The Perfect Cozy
Ellen Byron’s Body on the Bayou is a masterpiece of mystery and romance set in the South. It left me with a big fat smile on my face. Not only did I not figure out the murderer, but I was also shocked by a plot twist at the end. Byron’s characters are richly drawn, the setting, pun intended, is to die for. A gentle sense of humor permeates the story keeping the tone light, but at the same time, the characters make insightful comments.
My favorite lines:
- “That woman is the worst kind of Glossie,” Gran’ declared, using an acronym she’d invented that stood for ‘gracious ladies of the South.’ “She’s a … a … Flossie—a fake lady of the South.” (Chapter 4)
- “Little Earlie might be as annoying as a tick on a dog, but he was still part of her community …” (Chapter 17
- “The landscape was littered with potential emotional landmines.” (Chapter 19)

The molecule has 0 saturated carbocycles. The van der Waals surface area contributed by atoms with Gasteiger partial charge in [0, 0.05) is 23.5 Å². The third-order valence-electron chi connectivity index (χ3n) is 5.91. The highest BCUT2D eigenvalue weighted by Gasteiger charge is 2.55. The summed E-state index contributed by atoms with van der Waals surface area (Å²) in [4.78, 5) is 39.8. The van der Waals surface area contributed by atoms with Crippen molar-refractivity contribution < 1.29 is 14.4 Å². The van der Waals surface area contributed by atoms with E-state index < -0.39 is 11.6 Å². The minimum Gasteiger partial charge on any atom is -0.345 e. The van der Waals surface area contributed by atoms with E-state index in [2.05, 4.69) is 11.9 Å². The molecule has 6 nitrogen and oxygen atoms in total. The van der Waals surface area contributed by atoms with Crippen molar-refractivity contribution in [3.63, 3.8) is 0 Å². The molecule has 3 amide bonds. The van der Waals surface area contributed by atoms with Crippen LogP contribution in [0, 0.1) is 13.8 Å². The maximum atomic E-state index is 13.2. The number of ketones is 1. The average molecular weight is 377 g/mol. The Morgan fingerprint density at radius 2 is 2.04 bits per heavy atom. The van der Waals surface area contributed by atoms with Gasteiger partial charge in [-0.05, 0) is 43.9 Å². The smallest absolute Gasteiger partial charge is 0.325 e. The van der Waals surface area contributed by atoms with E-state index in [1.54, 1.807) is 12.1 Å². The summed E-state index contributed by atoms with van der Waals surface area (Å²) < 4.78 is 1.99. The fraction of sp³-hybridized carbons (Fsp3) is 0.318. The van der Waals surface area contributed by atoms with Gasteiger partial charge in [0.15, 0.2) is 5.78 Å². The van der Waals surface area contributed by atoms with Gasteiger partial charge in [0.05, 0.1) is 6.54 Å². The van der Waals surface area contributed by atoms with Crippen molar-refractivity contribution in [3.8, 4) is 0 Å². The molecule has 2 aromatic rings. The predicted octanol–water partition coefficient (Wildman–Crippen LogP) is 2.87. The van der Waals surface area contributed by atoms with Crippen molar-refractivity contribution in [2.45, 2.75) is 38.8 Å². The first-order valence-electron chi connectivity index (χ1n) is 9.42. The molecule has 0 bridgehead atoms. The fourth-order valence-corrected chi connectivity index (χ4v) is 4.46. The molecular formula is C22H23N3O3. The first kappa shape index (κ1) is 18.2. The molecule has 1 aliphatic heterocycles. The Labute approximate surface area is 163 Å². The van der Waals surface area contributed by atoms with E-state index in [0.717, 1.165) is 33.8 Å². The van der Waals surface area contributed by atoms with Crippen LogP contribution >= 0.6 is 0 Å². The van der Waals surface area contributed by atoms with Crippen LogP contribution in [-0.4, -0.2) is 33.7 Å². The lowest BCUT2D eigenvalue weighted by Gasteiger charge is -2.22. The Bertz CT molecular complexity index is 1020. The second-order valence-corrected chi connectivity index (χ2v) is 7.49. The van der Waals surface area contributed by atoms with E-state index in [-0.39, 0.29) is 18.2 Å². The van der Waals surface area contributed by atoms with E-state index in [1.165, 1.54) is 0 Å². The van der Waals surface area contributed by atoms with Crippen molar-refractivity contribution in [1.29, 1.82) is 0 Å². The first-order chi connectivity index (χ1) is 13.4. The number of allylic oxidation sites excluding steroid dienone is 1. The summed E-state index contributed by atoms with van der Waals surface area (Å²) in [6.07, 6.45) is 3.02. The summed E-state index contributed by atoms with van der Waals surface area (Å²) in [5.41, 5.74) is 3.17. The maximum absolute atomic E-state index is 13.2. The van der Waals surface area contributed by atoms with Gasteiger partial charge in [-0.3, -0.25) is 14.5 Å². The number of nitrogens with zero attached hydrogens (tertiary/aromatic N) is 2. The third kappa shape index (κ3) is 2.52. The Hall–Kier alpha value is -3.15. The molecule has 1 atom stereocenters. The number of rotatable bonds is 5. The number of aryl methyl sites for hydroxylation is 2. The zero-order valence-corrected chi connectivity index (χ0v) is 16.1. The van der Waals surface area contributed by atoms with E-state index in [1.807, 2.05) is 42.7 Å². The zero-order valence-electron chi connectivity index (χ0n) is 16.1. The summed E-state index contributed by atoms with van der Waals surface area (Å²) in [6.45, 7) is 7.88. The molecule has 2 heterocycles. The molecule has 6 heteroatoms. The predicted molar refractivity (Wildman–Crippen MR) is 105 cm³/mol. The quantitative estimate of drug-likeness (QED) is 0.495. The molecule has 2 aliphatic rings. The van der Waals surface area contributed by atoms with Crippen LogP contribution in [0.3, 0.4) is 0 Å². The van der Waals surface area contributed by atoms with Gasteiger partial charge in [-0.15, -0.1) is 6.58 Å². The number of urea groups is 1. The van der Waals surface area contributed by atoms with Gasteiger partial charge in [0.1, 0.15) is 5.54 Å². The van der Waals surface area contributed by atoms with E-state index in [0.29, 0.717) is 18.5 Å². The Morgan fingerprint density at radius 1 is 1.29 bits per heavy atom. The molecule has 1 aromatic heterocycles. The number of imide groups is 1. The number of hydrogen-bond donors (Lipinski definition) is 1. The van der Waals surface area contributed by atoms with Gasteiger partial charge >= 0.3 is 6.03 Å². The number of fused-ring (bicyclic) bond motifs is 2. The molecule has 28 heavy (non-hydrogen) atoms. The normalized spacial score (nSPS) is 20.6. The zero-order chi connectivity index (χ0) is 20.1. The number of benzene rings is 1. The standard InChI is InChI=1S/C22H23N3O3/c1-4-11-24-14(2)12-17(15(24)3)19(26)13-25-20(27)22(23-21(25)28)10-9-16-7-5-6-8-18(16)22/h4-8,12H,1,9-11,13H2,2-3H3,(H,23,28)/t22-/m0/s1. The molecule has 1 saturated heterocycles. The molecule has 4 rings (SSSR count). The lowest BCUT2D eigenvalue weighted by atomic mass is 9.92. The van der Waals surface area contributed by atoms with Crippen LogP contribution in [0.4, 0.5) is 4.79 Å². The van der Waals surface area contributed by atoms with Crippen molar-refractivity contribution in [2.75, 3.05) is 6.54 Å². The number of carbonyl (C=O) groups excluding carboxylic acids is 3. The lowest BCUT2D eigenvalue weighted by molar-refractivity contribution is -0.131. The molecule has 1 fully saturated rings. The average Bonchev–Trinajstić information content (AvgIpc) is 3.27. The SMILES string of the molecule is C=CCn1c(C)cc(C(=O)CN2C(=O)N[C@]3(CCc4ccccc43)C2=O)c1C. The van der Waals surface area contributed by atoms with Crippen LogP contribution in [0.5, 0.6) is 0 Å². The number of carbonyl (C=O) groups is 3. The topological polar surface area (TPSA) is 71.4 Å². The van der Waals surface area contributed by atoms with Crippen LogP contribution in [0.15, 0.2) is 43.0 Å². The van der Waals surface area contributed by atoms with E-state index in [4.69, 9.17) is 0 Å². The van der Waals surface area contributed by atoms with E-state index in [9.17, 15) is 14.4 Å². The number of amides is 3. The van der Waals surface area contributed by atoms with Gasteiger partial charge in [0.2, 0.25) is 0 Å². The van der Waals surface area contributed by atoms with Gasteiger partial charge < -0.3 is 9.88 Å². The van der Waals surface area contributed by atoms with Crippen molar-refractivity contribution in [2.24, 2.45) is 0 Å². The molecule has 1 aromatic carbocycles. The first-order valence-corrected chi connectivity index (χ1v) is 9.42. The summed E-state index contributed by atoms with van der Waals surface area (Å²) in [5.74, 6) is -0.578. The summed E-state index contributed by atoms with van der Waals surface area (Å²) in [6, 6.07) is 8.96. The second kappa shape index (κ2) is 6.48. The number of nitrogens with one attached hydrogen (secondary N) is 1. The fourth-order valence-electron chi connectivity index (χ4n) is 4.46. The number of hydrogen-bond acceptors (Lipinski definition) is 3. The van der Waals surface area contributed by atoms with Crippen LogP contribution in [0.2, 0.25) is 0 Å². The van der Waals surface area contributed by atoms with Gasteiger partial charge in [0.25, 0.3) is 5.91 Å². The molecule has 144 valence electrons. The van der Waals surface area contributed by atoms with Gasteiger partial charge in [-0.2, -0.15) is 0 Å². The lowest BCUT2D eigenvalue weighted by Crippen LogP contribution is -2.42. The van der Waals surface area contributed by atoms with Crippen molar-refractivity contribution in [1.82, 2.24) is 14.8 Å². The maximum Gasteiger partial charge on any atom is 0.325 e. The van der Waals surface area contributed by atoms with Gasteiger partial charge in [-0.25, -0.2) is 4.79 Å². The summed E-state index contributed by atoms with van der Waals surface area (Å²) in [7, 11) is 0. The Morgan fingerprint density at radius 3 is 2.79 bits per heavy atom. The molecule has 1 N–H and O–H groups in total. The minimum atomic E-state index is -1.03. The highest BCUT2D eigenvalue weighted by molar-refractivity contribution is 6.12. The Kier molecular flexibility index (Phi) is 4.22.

- “I’m trying to find the words that could tell you how much this means to me. But I don’t think they exist.”
And this is my very favorite:
- “Magnolia Marie died at age 101 in 1941, knowing that she’d helped Doucet and its employees survive three wars and the Great Depression. If Magnolia Marie could triumph over such great losses and traumas, Maggie could certainly power through the lesser obstacles that currently challenged her. “That,” Maggie told the teen, is the woman I was named after.” (Chapter 23)
I’m going to download more of Ellen Byron’s books, and I highly recommend this book to readers who love cozy mysteries.